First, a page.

Nutrition cause

Ketogenic diet

The ketogenic diet is a high-fat, adequate-protein, low-carbohydrate diet that in medicine is used primarily to treat difficult-to-control (refractory) epilepsy in children. The diet forces the body to burn fats rather than carbohydrates. Normally, the carbohydrates contained in food are converted into glucose, which is then transported around the body and is particularly important in fueling brain-function. However, if there is very little carbohydrate in the diet, the liver converts fat into fatty acids and ketone bodies. The ketone bodies pass into the brain and replace glucose as an energy source. An elevated level of ketone bodies in the blood, a state known as ketosis, leads to a reduction in the frequency of epileptic seizures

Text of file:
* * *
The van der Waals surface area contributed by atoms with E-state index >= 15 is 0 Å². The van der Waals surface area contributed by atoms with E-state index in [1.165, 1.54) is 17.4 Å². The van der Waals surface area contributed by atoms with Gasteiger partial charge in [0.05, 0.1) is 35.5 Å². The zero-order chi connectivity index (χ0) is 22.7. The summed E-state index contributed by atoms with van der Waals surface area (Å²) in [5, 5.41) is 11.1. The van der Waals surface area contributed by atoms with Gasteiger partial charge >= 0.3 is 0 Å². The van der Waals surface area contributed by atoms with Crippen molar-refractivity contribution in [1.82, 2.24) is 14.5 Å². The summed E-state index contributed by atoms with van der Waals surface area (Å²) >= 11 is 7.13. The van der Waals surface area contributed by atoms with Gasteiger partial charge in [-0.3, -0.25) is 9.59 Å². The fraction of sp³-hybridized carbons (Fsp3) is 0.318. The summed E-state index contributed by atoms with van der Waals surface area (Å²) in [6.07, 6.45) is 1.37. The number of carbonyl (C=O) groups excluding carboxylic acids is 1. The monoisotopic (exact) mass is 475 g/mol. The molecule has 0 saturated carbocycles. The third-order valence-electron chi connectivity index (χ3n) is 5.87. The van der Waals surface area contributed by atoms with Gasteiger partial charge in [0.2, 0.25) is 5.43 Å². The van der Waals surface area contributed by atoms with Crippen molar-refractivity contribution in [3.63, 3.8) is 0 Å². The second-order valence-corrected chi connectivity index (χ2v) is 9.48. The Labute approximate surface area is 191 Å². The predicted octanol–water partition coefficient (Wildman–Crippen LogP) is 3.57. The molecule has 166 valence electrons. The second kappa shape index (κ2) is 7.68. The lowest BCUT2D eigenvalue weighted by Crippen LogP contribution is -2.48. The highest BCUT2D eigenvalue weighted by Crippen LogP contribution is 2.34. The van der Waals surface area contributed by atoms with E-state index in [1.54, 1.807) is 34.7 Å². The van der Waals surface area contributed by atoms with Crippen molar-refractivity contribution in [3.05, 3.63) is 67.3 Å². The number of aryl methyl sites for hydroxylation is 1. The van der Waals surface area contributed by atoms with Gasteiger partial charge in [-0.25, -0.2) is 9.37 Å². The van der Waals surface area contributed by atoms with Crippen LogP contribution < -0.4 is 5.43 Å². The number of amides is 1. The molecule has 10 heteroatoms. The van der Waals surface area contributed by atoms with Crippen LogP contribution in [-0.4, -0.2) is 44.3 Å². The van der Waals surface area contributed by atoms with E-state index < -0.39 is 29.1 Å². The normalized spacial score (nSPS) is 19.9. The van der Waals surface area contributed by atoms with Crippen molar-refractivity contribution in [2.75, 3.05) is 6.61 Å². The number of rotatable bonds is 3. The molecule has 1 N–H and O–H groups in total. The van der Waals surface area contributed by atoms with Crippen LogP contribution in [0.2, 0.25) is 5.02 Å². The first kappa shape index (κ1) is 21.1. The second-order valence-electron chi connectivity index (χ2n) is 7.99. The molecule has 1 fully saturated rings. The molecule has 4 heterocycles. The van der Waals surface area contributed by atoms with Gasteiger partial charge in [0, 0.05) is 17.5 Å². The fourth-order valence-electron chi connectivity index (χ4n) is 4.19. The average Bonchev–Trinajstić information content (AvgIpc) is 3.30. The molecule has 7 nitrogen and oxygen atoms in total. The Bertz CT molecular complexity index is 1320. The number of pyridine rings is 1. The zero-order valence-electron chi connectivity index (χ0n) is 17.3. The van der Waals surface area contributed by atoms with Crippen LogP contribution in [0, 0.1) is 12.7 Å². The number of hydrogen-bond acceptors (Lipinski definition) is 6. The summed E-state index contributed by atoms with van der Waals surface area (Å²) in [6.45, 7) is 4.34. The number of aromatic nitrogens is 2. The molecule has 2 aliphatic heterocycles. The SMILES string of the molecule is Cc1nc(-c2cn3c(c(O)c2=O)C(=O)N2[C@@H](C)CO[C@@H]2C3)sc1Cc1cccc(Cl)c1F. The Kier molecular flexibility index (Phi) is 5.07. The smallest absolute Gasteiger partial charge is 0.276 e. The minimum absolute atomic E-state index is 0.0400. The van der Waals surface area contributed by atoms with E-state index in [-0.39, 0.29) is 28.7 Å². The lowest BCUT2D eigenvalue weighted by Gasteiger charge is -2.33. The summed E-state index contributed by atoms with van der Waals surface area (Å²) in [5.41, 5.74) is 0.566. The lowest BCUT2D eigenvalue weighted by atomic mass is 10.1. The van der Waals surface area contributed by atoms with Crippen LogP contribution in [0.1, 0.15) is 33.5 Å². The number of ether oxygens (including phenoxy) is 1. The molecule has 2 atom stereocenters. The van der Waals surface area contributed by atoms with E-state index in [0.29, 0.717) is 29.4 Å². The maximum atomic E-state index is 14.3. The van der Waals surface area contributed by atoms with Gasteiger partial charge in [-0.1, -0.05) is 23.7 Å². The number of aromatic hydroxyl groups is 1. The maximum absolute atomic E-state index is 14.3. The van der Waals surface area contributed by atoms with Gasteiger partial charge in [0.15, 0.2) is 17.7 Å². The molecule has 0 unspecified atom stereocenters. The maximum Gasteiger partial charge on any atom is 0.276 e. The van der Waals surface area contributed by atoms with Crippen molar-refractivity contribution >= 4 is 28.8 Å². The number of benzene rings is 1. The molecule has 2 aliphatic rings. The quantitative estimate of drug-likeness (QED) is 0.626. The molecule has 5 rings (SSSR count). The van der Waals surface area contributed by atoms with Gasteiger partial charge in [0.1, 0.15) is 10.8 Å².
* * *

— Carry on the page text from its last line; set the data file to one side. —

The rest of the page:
Protective Factor
0 effects
Measured in serving

Caution

Common but easily treatable short-term side effects include constipation, low-grade acidosis and hypoglycaemia if there is an initial fast. Raised levels of lipids in the blood and cholesterol levels also occur. Anaerobic performance is reduced with ketogenic diet. However, aerobic endurance exercise by well-trained athletes was not compromised by four weeks of ketosis

Related to Ketogenic diet

Ketogenic diet Health Benefits

OutcomesEffectEvidenceReferences

Fat Oxidation Musculoskeletal outcome
Fat Oxidation
Musculoskeletal

Notable Increase

Evidence: Low

1 study

Sleep Musculoskeletal outcome
Sleep
Musculoskeletal

Minor Increase

Evidence: Low

1 study

Obesity Musculoskeletal outcome
Obesity
Musculoskeletal

Strong Decrease

Evidence: High

2 studies

LDL Lymphatic outcome
LDL
Lymphatic

Strong Decrease

Evidence: Low

1 study

Insulin Resistance Lymphatic outcome

Minor Increase

Needs research

3 studies

Visceral fat Digestive outcome
Visceral fat
Digestive

Strong Decrease

Evidence: Low

1 study

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